THE BLOG
08/12/2013 16:48 GMT | Updated 07/02/2014 05:59 GMT

How Can We Spread UK Generosity?

I have never before been so struck by the generosity of the UK public as I have over the last few weeks. The response to the Philippines appeal has been astonishing, donations to DEC now exceeding £69m, nearly £1.5m of which has been raised through the Charities Aid Foundation.

You would think Children in Need, which aired just a week after the appeal launched, would have suffered as a result of this extraordinary response to the typhoon - but this too had another record year, raising an incredible £31m - £5m more than last year.

It will be of little surprise, then, that our new research revealed that a higher proportion of the UK give money to charity than in any other country in the developed world.

The World Giving Index ranks 135 countries on their generosity and allows us to compare the giving environments of nations across the world. We measure this using three different factors: how many people give money to charity, how many people volunteer and how many people help a stranger.

The UK comes second in the world for giving money, with only Burma scoring more highly. We are also sixth overall in the index, America coming in first followed by Canada, Burma, New Zealand and Ireland. So what makes the UK so willing to give to charities and so quick to respond to appeals such as Typhoon Haiyan and Children in Need?

What has really struck me recently is the incredibly innovative way charity appeals seem to have swept across all forms of media. I have been asked to donate to the DEC via text, at the top of my Facebook page, at the till of a coffee shop in a service station, at the supermarket, on the street and at a never-ending number of other locations. The DEC appeal has been everywhere - and mainly thanks to the support of high profile companies using their influence and resources to get the vital message out there and reach every possible audience.

Technology is being increasingly harnessed by charities to successfully engage more effectively with givers. An amazing £6m has been donated via mobile phones to the current DEC appeal, and a huge amount of traffic has also come via social media - the first time this route of fundraising has led to any significant numbers of donations.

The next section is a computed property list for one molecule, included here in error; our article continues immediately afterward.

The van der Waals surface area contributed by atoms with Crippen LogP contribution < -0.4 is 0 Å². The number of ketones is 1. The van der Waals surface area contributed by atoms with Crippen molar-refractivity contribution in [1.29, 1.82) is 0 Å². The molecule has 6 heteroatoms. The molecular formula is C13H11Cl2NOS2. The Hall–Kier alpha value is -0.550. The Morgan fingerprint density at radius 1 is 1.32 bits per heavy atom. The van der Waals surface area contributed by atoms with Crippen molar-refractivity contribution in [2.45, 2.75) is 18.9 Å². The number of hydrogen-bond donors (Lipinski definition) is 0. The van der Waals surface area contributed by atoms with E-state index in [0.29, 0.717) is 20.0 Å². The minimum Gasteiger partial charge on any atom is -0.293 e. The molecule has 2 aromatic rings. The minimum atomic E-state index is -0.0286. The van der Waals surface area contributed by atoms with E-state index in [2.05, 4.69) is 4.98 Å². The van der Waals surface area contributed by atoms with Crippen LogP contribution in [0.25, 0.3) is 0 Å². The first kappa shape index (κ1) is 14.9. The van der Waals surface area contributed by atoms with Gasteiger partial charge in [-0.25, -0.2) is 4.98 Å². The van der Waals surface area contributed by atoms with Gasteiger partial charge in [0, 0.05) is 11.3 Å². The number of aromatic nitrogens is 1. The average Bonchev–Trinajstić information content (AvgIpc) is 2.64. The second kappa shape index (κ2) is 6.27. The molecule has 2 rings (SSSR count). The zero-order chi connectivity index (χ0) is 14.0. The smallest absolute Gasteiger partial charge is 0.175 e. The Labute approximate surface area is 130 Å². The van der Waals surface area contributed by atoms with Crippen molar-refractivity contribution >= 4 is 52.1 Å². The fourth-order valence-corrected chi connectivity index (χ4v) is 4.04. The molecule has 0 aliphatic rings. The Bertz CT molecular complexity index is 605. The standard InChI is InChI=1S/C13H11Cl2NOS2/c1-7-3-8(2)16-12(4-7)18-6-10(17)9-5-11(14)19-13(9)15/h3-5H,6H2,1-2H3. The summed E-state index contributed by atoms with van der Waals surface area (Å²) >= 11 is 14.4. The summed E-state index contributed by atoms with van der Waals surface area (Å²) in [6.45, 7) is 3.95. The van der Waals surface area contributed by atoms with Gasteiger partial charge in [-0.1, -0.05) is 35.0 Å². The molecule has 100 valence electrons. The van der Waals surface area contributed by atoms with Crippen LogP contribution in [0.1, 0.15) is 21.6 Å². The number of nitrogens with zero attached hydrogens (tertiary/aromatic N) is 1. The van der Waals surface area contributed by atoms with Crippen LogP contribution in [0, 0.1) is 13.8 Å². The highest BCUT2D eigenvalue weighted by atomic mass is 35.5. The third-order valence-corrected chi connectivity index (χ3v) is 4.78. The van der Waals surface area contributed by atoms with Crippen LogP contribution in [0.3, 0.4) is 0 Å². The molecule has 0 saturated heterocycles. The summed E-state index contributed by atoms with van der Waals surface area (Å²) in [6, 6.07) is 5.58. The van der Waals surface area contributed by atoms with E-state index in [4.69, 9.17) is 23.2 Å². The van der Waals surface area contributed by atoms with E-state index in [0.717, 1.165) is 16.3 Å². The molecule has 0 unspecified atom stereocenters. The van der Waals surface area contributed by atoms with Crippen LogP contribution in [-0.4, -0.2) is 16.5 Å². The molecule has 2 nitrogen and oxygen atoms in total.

Where the World Giving Index reveals that the UK doesn't fare as well, however, is in our volunteering. Despite the London Olympics recently showcasing the incredible power of volunteers and the willingness of Britons to give up their time to help good causes, we still lag on this measure - just 29% of us reported volunteering in a typical month compared to 45% of Americans.

The biggest advantage of a survey of this kind is we can examine different cultures of giving around the world and share what's working where. The results are constantly surprising, proving generosity is rarely influenced by the wealth of a country alone. As you may expect due to recent economic events, Greece is right at the bottom of the table. But Ireland, who have been through a very similar upheaval, come in at fifth overall in the Index, just above the UK. Indeed, if you just look at the top twenty countries in this year's ranking, only five are in the G20. So there's much to learn about the way generosity operates across the world, and which cultures have altruism imbedded deeply within them, regardless of economic circumstances.

The emerging economies are also surging ahead when it comes to giving. India has seen an additional 81million people give money to charity and an extra 71million give their time since last year. In China 373million people now help a stranger in a typical month.

So, the world is changing - and changing fast. The Charities Aid Foundation is currently undertaking work through our 'Future World Giving' programme, to explore what governments and others can do to prepare the ground for growth in philanthropy and ensure that civil society is effectively supported around the world.

We estimate that, due to the expansion of the global middle classes, giving could rise to £146bn by 2030, if people in rapidly developing economies were to give in line with the UK. That is, of course, a big if, but the numbers show what could be possible in the years to come. This is a great opportunity for us to celebrate our generosity and play an important role in encouraging emerging economies to develop a lasting culture of philanthropy. We have the potential, along with other leaders in the index, to help shape global giving behaviour in the years to come.